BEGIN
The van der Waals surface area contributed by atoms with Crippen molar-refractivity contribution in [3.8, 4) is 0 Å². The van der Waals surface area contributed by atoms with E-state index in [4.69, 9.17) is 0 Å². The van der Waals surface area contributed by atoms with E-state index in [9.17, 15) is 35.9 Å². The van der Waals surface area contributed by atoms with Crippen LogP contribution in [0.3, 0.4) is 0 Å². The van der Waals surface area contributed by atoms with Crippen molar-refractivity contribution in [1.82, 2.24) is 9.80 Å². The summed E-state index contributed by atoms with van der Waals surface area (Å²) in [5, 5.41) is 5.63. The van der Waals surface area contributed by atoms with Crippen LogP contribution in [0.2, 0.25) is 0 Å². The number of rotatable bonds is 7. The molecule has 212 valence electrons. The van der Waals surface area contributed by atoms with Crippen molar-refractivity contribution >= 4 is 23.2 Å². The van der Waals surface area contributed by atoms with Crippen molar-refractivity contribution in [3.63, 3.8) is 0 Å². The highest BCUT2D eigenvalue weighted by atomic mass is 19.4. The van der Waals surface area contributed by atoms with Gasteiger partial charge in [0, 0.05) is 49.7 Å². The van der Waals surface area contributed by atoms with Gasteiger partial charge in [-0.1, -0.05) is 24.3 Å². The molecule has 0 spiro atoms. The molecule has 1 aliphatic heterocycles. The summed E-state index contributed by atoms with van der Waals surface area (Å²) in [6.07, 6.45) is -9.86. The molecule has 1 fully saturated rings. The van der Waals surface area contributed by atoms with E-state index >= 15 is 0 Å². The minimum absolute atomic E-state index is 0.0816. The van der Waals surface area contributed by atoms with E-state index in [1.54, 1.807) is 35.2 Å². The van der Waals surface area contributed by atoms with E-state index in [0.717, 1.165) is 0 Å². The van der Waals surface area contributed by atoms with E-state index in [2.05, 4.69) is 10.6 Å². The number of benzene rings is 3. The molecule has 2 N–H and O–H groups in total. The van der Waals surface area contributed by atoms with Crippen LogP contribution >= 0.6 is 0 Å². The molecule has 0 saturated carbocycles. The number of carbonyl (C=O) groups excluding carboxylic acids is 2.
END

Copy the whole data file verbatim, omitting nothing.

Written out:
The van der Waals surface area contributed by atoms with Crippen molar-refractivity contribution in [3.8, 4) is 0 Å². The van der Waals surface area contributed by atoms with E-state index in [4.69, 9.17) is 0 Å². The van der Waals surface area contributed by atoms with E-state index in [9.17, 15) is 35.9 Å². The van der Waals surface area contributed by atoms with Crippen LogP contribution in [0.3, 0.4) is 0 Å². The van der Waals surface area contributed by atoms with Crippen molar-refractivity contribution in [1.82, 2.24) is 9.80 Å². The summed E-state index contributed by atoms with van der Waals surface area (Å²) in [5, 5.41) is 5.63. The van der Waals surface area contributed by atoms with Crippen LogP contribution in [0.2, 0.25) is 0 Å². The number of rotatable bonds is 7. The molecule has 212 valence electrons. The van der Waals surface area contributed by atoms with Crippen molar-refractivity contribution >= 4 is 23.2 Å². The van der Waals surface area contributed by atoms with Crippen molar-refractivity contribution in [3.63, 3.8) is 0 Å². The highest BCUT2D eigenvalue weighted by atomic mass is 19.4. The van der Waals surface area contributed by atoms with Gasteiger partial charge in [0, 0.05) is 49.7 Å². The van der Waals surface area contributed by atoms with Gasteiger partial charge in [-0.1, -0.05) is 24.3 Å². The molecule has 0 spiro atoms. The molecule has 1 aliphatic heterocycles. The summed E-state index contributed by atoms with van der Waals surface area (Å²) in [6.07, 6.45) is -9.86. The molecule has 1 fully saturated rings. The van der Waals surface area contributed by atoms with E-state index >= 15 is 0 Å². The minimum absolute atomic E-state index is 0.0816. The van der Waals surface area contributed by atoms with E-state index in [1.54, 1.807) is 35.2 Å². The van der Waals surface area contributed by atoms with E-state index in [0.717, 1.165) is 0 Å². The van der Waals surface area contributed by atoms with E-state index in [2.05, 4.69) is 10.6 Å². The number of benzene rings is 3. The molecule has 2 N–H and O–H groups in total. The van der Waals surface area contributed by atoms with Crippen LogP contribution >= 0.6 is 0 Å². The molecule has 0 saturated carbocycles. The number of carbonyl (C=O) groups excluding carboxylic acids is 2.